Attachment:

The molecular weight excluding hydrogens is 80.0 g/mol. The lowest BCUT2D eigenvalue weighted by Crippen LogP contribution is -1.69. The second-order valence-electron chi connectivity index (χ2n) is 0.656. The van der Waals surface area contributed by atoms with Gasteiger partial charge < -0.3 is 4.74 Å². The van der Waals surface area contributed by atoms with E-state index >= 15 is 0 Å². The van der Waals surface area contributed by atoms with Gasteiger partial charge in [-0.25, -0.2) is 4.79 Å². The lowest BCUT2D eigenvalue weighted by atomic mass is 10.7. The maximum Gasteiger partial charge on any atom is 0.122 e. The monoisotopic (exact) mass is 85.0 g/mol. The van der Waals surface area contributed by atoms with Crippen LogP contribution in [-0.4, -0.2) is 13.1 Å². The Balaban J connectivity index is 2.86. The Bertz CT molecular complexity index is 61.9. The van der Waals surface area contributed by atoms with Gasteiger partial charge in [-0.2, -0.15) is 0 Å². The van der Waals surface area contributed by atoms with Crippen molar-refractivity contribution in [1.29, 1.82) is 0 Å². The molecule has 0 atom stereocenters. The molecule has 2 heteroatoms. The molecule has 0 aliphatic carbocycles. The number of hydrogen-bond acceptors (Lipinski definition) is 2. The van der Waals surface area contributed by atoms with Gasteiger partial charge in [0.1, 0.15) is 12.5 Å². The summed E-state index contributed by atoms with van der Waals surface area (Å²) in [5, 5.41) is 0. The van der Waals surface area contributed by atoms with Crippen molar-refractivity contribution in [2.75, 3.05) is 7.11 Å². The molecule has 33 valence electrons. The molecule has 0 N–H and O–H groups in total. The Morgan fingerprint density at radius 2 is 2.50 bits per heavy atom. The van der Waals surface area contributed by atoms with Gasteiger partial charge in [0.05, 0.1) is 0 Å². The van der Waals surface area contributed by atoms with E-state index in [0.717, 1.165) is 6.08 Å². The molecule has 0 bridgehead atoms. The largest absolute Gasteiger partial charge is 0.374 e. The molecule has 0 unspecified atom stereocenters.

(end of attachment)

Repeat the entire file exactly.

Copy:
The molecular weight excluding hydrogens is 80.0 g/mol. The lowest BCUT2D eigenvalue weighted by Crippen LogP contribution is -1.69. The second-order valence-electron chi connectivity index (χ2n) is 0.656. The van der Waals surface area contributed by atoms with Gasteiger partial charge < -0.3 is 4.74 Å². The van der Waals surface area contributed by atoms with E-state index >= 15 is 0 Å². The van der Waals surface area contributed by atoms with Gasteiger partial charge in [-0.25, -0.2) is 4.79 Å². The lowest BCUT2D eigenvalue weighted by atomic mass is 10.7. The maximum Gasteiger partial charge on any atom is 0.122 e. The monoisotopic (exact) mass is 85.0 g/mol. The van der Waals surface area contributed by atoms with Crippen LogP contribution in [-0.4, -0.2) is 13.1 Å². The Balaban J connectivity index is 2.86. The Bertz CT molecular complexity index is 61.9. The van der Waals surface area contributed by atoms with Gasteiger partial charge in [-0.2, -0.15) is 0 Å². The van der Waals surface area contributed by atoms with Crippen molar-refractivity contribution in [1.29, 1.82) is 0 Å². The molecule has 0 atom stereocenters. The molecule has 2 heteroatoms. The molecule has 0 aliphatic carbocycles. The number of hydrogen-bond acceptors (Lipinski definition) is 2. The van der Waals surface area contributed by atoms with Gasteiger partial charge in [0.1, 0.15) is 12.5 Å². The summed E-state index contributed by atoms with van der Waals surface area (Å²) in [5, 5.41) is 0. The van der Waals surface area contributed by atoms with Crippen molar-refractivity contribution in [2.75, 3.05) is 7.11 Å². The molecule has 33 valence electrons. The molecule has 0 N–H and O–H groups in total. The Morgan fingerprint density at radius 2 is 2.50 bits per heavy atom. The van der Waals surface area contributed by atoms with Gasteiger partial charge in [0.05, 0.1) is 0 Å². The van der Waals surface area contributed by atoms with E-state index in [0.717, 1.165) is 6.08 Å². The molecule has 0 bridgehead atoms. The largest absolute Gasteiger partial charge is 0.374 e. The molecule has 0 unspecified atom stereocenters.